ACLU urges Electronic Privacy Act overhaul
The American Civil Liberties Union (ACLU) has urged Congress to overhaul the country's outdated Electronic Communications Privacy Act (ECPA).
Specifically, the ACLU has asked for a clause that would force law enforcement officials to obtain a warrant based on probable cause before accessing e-mails and text messages.
"We need to upgrade our privacy laws as quickly as possible. While our technology has developed rapidly, our electronic privacy rights remain largely stuck in the '80s. Clearly, a twenty-year-old electronic privacy law that was drafted and passed before the Internet age can hardly be called sufficient protection," explained Laura W. Murphy, Director of the ACLU Washington Legislative Office.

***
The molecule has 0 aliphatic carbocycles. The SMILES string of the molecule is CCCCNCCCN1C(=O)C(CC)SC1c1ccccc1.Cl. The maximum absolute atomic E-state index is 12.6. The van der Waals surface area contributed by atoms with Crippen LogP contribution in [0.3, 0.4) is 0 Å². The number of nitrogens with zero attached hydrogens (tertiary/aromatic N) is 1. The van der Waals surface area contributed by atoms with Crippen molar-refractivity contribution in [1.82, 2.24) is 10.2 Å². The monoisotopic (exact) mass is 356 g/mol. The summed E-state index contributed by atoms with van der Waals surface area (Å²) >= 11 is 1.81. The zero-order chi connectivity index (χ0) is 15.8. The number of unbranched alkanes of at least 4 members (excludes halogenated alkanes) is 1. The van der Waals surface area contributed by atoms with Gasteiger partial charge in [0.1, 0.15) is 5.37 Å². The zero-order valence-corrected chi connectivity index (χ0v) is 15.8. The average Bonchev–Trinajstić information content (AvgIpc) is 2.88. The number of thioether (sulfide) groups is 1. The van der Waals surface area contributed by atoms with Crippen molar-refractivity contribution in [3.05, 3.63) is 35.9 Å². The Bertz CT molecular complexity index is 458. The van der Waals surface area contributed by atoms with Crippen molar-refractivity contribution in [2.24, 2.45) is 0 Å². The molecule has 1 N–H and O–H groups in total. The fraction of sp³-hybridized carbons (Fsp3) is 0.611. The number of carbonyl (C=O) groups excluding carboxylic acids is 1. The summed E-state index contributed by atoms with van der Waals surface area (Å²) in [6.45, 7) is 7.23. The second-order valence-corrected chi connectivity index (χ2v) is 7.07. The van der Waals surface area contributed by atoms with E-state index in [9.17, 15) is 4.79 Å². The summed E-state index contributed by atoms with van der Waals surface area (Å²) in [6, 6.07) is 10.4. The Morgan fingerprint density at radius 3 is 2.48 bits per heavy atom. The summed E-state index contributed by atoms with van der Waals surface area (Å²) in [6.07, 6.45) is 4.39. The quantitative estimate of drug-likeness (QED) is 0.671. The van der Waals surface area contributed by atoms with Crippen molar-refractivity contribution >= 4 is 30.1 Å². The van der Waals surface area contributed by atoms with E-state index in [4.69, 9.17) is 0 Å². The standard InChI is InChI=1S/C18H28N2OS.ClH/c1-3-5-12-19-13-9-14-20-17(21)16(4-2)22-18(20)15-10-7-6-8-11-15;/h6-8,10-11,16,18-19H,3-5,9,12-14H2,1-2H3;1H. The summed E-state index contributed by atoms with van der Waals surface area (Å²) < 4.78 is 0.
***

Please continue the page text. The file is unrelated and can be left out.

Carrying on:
"Eighty-two percent of Americans own cell phones which transmit location information every minute of every day, and countless e-mails and text messages are sent daily. [That is why] the ACLU, along with a broad coalition named Digital Due Process that includes AT&T, Google [and] Microsoft, has been urging Congress to make much-needed changes to ECPA."
According to Murphy, Digital Due Process is also asking Congress to "modernize" the ECPA by robustly protecting all personal electronic information, instituting oversight and reporting requirements, barring illegally obtained information from being admissible in court and, finally, crafting reasonable exceptions to safeguard Americans' privacy rights.
"We cannot allow our technological advances to outpace our privacy protections," said Murphy.
"As we rapidly live more of our lives online, it's crucial that Congress create clear, bright lines for law enforcement when it comes to collecting information. Now more than ever, it's critical that Americans receive comprehensive protection for their e-mails, texts and phone call records."